The day was finally here; I was going to visit the pyramids alone. While there is lots more to the country and city than these famous landmarks, it truly was the reason behind my two week adventure, and needless to say I was very excited. If you’re thinking of visiting the pyramids alone or as a backpacker, feel free to read through my story on how I did it, and comment if you have any questions.

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After slowing down the hostel’s WiFI with lots of research, and bothering the receptionist with loads of questions, I formulated my plan. The best time to visit the pyramids is early in the morning; it makes for the best light, the best weather, and the least amount of tourists. I woke up at 6:00AM, donned sunscreen, packed a daypack with a few water bottles, my camera, tripod, and anything else I figured I needed for the day.

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My plan was to take the metro to the other side of the city (El Giza) and then catch a bus from there. The Cairo metro at the time ran all night, so I had no problem catching a train that early in the morning. By this time I was a pro at the subway, and navigated it with ease. When I alighted, I walked around looking for a bus, but much to my surprise, couldn’t find a single one.

Eventually, I was approached by a gentleman with a taxi, who offered to take me the rest of the way for 20 pounds (make sure you always clarify Egyptian pounds (as opposed to British) when bartering… don’t make this common mistake). I hopped in his car and we were soon on our way. The drive was much longer than I anticipated, but still only about 10 minutes from the compound. On the horizon, between the buildings I could see the familiar shapes slowly creep upward as we drew closer.

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After a little bit, we pulled up at a shop near the compound and another man approached the taxi. The two men quickly discussed something in Arabic, and then started questioning me about my visit to the pyramids. They informed me that the pyramids were in fact closed, and I needed to pay them money in order to visit them on a private tour. Nice try boys – I had done my research, and was well prepared for scams like this. I informed my taxi driver that I needed to be taken to the gate, as I had originally requested, and after much back and forth, he obliged.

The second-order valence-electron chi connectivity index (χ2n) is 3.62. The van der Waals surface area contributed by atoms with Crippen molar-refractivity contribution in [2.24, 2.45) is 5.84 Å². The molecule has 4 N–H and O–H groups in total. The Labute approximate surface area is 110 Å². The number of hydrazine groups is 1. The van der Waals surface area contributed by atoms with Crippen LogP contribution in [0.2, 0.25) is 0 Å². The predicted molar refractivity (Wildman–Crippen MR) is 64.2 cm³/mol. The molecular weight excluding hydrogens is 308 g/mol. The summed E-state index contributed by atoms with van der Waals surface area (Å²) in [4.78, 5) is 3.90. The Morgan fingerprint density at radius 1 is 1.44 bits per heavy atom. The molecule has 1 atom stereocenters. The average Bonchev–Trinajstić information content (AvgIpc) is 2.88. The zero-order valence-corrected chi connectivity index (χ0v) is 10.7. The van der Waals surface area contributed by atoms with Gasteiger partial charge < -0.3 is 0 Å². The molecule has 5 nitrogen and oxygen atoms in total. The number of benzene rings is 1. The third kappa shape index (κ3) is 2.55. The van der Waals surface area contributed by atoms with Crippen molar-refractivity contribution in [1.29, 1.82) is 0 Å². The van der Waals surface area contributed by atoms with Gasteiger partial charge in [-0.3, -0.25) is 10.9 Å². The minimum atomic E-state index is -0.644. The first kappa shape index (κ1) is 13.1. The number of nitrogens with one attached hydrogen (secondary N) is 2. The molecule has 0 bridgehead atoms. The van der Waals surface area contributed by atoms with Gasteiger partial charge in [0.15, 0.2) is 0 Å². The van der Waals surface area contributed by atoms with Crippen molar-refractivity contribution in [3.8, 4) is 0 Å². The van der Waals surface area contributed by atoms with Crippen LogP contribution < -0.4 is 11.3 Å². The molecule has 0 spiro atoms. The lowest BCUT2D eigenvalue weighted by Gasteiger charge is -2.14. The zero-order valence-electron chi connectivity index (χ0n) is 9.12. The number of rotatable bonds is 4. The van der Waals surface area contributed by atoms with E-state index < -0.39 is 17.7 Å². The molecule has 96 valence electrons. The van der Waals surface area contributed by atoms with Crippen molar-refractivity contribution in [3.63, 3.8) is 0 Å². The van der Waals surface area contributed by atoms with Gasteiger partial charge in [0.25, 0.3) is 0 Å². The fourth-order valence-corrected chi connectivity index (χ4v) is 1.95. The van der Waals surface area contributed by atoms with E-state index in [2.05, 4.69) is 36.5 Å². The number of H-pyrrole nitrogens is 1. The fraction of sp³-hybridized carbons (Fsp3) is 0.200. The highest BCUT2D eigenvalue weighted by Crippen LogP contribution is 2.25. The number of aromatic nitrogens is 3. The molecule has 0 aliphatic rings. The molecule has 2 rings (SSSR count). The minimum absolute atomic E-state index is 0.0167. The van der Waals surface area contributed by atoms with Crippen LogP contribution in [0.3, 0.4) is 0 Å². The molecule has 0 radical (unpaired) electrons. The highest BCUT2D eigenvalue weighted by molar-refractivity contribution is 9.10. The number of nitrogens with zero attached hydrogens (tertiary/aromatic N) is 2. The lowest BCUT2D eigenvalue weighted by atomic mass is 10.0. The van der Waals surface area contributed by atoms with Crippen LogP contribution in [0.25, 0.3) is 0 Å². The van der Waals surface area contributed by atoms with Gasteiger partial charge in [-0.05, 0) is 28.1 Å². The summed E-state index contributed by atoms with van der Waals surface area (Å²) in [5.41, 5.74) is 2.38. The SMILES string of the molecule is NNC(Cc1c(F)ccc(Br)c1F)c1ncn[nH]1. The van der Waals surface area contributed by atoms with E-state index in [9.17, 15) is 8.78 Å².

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I was let off about 300 meters from the gate of the compound – likely out of spite, and I started walking towards the entrance. Fighting off vendors, I eventually reached the gate, and an angry traveller in front of me fighting with the ticket agent. I paid the student fee of 25 pounds, and flashed my ID card. I gave the agent a 50 pound note, to which he tossed me a ticket and turned his back in the booth. It wasn’t until I tapped on the glass that he begrudgingly tossed me my change, and I was on my way. Once inside, I passed through a security screen, and another man told me that I needed to follow him for additional screening. Not trusting him, I simply grabbed my things and pressed on. I wasn’t stopped by security, and the man passively went back to the next person. I had only been awake for 2 hours, and had 3 scams run on me so far… not too bad from what I had researched.

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The compound itself is impressive, but you’ll need to keep in mind that it is in the middle of the city. When viewing photographs of the pyramids, you envision them to be in the middle of the desert, far away from all civilization. In reality, the Sphinx faces a pizza hut, and you can see the haze of the city all throughout the compound. However, this doesn’t take away from the impressiveness of it all.

I spent the day exploring different areas of the compound, wondering on my own, thinking about the long passage of time, and admiring the feats of the human species. By the time noon rolled around, I grabbed some pizza, ate facing the sphinx, and was ready to head home. The journey back was far less eventful than the journey there, and I picked up some falafel outside of the metro. Not quite how I had imagined visiting them, but it makes for a good story, no?

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